I decided while going to all this trouble, I would replace the fuel line, fuel filter, and impulse hose. The front AV mount is a PIA as the retaining screw does not come completely out of the spring assembly. To remove the spring requires a giant metric Allen wrench or a metric bolt head to fit in the hex socket of the black plast AV spring pocket. With some careful maneuvering, removing and re-inserting the front of the tank into the right position can be done but it requires a few magic words. You cannot tilt the tank down enough to replace the fuel line. Thank goodness the other three AV screws were easy to completely remove.

Anyway, the new fuel line has to be inserted from the inside. I used a bicycle spoke and bent it a little to find the hole. I ran the fuel line up the spoke and out the hole. I grabbed the end of the fuel line, pulled the spoke back out and snapped the new fuel line in place. That was the easy part.

I installed the new style magneto shorting system in this chainsaw which includes a metal assembly that attaches in the original screw hole by the lower right AV mount  and the goes under the mount for the carburetor/air box floor where it has a tab for a spade connector. This comes as a kit from Dolmar with new wires and the metal assembly.

To get the tank re-attached, requires you to get the tank pretty close into position, connect the switch wires and they have to go under the throttle cable. The throttle cable has to be threaded into the guide coming off the trigger and into the hole in the carburetor floor. The fuel line has to be stuck up through the hole by the carburetor right side. Then it is time to pry the screw of the front AV mount into the hole in the front of the tank. Then the tank assembly can be swung up into position.
Oh, I forgot, there is a metal cup that goes over the right rear AV spring. Well the other screws go in easily enough and you can just tighten them down.

At this point you have to have the starter cover off so you can swing the needle adjusting guide out of the way to finish connecting up the throttle cable. The cable has to be treaded into a holder inside the air box and then brought up and over the nylon bell crank on the throttle arm. The fuel line is just a matter of pulling it up and slipping it over the carburetor nipple.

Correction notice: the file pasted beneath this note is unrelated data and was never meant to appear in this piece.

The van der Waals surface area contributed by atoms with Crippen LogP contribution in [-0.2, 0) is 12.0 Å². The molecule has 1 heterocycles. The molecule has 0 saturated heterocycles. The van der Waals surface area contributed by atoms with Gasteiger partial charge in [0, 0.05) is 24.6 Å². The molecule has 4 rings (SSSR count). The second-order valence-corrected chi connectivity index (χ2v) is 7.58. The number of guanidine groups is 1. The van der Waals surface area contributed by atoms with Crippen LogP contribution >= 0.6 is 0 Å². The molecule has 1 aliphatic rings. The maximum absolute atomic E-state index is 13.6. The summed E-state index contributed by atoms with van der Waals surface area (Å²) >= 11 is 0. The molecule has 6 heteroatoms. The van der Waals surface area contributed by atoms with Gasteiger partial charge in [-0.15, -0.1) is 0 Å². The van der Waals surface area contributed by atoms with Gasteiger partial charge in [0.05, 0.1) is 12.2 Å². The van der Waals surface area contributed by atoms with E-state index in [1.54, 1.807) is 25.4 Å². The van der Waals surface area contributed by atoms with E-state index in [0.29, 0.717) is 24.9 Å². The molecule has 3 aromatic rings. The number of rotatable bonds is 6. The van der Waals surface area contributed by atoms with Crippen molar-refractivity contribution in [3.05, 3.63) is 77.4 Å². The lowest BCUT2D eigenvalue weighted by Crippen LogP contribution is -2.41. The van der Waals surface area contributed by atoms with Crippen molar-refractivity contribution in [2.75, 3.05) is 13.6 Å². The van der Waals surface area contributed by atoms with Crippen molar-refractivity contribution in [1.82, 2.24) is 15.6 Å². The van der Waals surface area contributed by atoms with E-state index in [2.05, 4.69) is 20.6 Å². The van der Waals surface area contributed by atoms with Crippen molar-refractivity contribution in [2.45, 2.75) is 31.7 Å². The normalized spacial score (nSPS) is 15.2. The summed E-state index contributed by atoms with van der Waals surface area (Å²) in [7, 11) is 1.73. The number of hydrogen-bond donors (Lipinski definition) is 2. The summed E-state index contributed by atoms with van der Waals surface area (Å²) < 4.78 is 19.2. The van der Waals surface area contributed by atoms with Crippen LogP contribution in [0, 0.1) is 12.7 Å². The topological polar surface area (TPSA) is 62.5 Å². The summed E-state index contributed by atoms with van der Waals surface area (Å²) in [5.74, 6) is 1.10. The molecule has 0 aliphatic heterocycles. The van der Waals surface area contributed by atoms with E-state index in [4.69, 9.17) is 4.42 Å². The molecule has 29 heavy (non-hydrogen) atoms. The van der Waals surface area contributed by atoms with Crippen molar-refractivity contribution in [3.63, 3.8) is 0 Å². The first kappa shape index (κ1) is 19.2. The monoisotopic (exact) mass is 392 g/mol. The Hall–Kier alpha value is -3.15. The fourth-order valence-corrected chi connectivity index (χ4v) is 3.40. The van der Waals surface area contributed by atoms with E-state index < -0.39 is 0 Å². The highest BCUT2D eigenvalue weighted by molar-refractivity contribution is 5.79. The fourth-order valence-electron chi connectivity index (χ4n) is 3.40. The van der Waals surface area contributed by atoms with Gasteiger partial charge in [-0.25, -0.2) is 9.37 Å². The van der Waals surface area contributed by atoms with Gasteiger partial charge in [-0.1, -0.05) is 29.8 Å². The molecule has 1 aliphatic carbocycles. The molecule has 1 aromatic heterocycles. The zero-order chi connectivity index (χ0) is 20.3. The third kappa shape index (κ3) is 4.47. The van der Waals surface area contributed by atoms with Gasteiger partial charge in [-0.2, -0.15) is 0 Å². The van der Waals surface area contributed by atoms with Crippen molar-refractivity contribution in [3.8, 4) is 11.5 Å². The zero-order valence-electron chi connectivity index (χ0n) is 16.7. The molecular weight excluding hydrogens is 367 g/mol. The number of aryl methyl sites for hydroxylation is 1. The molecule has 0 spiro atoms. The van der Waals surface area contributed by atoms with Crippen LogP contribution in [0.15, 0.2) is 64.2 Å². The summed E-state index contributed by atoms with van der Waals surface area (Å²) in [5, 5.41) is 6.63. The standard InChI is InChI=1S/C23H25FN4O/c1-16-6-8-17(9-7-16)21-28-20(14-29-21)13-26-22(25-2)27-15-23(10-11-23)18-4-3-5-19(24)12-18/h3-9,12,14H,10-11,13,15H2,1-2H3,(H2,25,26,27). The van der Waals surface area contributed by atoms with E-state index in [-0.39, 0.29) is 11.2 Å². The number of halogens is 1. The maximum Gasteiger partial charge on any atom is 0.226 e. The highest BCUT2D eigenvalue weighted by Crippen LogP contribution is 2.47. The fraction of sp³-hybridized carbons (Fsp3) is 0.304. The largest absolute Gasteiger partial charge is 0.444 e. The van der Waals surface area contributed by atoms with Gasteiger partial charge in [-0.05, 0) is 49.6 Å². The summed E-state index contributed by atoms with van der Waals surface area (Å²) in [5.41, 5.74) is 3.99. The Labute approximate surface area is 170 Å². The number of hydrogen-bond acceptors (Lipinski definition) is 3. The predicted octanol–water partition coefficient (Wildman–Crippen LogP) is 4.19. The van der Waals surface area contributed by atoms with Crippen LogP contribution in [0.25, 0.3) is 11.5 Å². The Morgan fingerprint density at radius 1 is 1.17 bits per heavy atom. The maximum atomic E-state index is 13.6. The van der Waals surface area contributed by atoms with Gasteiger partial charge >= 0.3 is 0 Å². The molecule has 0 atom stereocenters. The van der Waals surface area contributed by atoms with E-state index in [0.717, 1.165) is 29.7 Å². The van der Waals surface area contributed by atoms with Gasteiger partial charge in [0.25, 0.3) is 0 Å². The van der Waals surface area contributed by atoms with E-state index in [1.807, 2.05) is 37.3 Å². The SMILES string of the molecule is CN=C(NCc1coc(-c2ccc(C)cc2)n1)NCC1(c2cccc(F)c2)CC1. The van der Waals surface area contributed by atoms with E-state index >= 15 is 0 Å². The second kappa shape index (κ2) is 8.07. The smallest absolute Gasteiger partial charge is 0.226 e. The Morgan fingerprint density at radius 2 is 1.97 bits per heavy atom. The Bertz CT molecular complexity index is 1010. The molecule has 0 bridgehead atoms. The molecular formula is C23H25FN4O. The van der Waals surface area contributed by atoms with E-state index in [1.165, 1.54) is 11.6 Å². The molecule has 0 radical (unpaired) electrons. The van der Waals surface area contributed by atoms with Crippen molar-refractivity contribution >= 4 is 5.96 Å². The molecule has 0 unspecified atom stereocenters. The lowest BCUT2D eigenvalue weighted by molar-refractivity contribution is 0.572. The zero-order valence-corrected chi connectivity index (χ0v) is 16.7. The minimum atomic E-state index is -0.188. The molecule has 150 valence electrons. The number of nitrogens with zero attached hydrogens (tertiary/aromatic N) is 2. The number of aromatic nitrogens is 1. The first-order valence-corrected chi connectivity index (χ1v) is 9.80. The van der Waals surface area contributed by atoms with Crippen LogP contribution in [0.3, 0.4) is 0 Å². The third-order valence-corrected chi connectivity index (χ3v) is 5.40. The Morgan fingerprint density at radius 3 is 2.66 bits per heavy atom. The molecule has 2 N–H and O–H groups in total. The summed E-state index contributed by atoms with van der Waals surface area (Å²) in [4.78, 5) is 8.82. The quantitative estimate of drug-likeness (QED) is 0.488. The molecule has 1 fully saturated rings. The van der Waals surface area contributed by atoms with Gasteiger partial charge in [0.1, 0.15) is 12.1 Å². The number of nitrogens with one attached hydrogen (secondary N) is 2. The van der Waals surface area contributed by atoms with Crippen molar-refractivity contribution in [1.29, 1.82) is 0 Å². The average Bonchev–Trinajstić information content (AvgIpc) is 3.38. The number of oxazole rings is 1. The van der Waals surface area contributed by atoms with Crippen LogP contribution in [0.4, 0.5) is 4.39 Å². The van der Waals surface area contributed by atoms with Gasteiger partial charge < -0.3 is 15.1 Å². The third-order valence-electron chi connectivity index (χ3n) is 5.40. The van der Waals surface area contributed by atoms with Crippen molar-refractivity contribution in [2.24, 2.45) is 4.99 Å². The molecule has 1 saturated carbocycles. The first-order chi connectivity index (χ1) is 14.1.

After that was done, I removed the top cover and installed a new impulse line from the cylinder to the carburetor. Just a matter of getting the job done. Dolmar sell you a one meter long package of impulse line that will last you the rest of your life.

Re-installed the HD air filter assembly, top cover, and starter cover. Bar & chain and she's ready to try out.

The hard parts were all the dirt and mess and getting the tank assembly back into position.

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That knowledge can live after us... and that "Pays It Forward".
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Offline 660magnum

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Re: Dolmar7900 with 28" bar
« Reply #13 on: September 02, 2013, 07:09:52 pm »
Thought I would run a compression check on this puppy today for it has had some use and looks like it hasn't been apart since some dirt.

My compression tester's extension hose has 14 & 18 on the end of it. It also has a 14 and 10mm long reach adapters.

I removed the spark plug and attached the compression tester.

I put the choke on and off to set fast idle.

Pull the saw through a few times and the gauge read 180 lbs.

So as far as I'm concerned, it's OK.
We should share what we know... someone may learn...
That knowledge can live after us... and that "Pays It Forward".
Be all that you can be . . .